Sport Golf

Sunday 18 March 2018

Impressive McDowell hanging tough after 'brutal test'

Karl MacGinty

GRAEME McDOWELL is the sort of guy any soldier would like to have hunkered down beside him in a foxhole. The tougher the challenge, the more this 32-year-old Ulsterman seems to relish it.

So it came as no surprise to see McDowell emerge from the 2010 US Open at Pebble Beach as last man standing and with the gleaming silver trophy in his grasp.

In McDowell's estimation, the Lake Course at the Olympic Club does not offer as varied a strategic challenge as Pebble Beach -- but it's definitely more rigorous in the demands it will place on the US Open title-contenders this weekend.

So even though the Portrush grinder dropped three shots over the final four holes of his second round as playing conditions grew ever tougher through a day of warm, glaring sunshine, McDowell is one man upon whom his rivals definitely will keep a close eye.

McDowell's ever-steady playing companion yesterday Jim Furyk, winner of this championship at Olympia Fields in 2003, burrowed his way into the early clubhouse lead on one-under par with a superb 69.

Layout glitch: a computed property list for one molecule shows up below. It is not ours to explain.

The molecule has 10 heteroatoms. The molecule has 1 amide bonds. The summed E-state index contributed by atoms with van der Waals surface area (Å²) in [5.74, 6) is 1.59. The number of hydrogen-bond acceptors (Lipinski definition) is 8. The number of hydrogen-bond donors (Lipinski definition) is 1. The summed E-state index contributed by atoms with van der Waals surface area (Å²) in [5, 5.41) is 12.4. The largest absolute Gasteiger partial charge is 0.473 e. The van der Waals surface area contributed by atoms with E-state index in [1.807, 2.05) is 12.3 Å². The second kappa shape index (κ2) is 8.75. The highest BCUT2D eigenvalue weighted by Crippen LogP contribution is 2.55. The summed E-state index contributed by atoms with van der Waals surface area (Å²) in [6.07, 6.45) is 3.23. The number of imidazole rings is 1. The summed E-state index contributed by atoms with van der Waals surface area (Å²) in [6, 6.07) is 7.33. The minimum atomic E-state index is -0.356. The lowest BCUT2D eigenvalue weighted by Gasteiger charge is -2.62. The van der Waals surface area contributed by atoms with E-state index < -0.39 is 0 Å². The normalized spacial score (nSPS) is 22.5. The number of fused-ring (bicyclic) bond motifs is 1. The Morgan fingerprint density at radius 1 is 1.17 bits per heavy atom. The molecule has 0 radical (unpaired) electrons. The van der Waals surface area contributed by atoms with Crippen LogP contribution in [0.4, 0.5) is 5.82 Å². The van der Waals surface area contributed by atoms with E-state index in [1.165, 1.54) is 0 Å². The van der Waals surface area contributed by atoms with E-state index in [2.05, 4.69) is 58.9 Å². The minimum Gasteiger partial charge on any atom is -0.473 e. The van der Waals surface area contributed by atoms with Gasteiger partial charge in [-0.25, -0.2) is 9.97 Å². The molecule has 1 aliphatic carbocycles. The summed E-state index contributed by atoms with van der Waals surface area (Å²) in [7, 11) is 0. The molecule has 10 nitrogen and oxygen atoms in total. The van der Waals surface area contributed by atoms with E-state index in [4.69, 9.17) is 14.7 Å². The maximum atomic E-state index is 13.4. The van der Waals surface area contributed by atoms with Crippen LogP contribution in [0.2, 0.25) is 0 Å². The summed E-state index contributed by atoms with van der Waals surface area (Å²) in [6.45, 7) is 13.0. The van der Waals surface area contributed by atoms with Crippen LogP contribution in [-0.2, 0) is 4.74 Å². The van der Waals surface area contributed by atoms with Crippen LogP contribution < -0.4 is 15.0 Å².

That sterling effort still left the 42-year-old American three shy of overnight leader Michael Thompson but the second year PGA Tour professional saw that lead evaporate early in the ever-toughening conditions.


McDowell was two shots behind Furyk at the end of his second round but had shown such a cool, deft touch under pressure for much of a difficult day, he'll not give up the quest for a second Major title without a fight.

The most impressive feature of G-Mac's performance yesterday was not so much the four birdies he made, but several clutch putts he sank for par to maintain his momentum in the early stages of the round.

"My days was as equally enjoyable as yesterday," said McDowell, referring to the sparkling 69 he'd shot on Thursday. "It's just tough to have fun out there, I've got to be honest with you. It's just a brutal test of golf.

"The greens were noticeably more receptive this morning than yesterday afternoon. But as we finished today they were really starting to bake out, get firm again.

"I played the golf course what I figured is the more difficult way around today starting on nine and finishing off on those front eight there which are a pretty stout test of golf."

Though "disappointed" to bogey three of the last four, McDowell went on: "I hit a decent shot into five and missed it on the short side. At six, I hit a great shot and missed the putt there, while at eight I got a shooter through the back and had a tough up-and-down.

"But that's what this golf course can do to you in a heart-beat; and if you had offered me one-over par starting on the first tee yesterday having seen what I saw yesterday morning, I would have probably snapped your arm off for it."

Irish Independent

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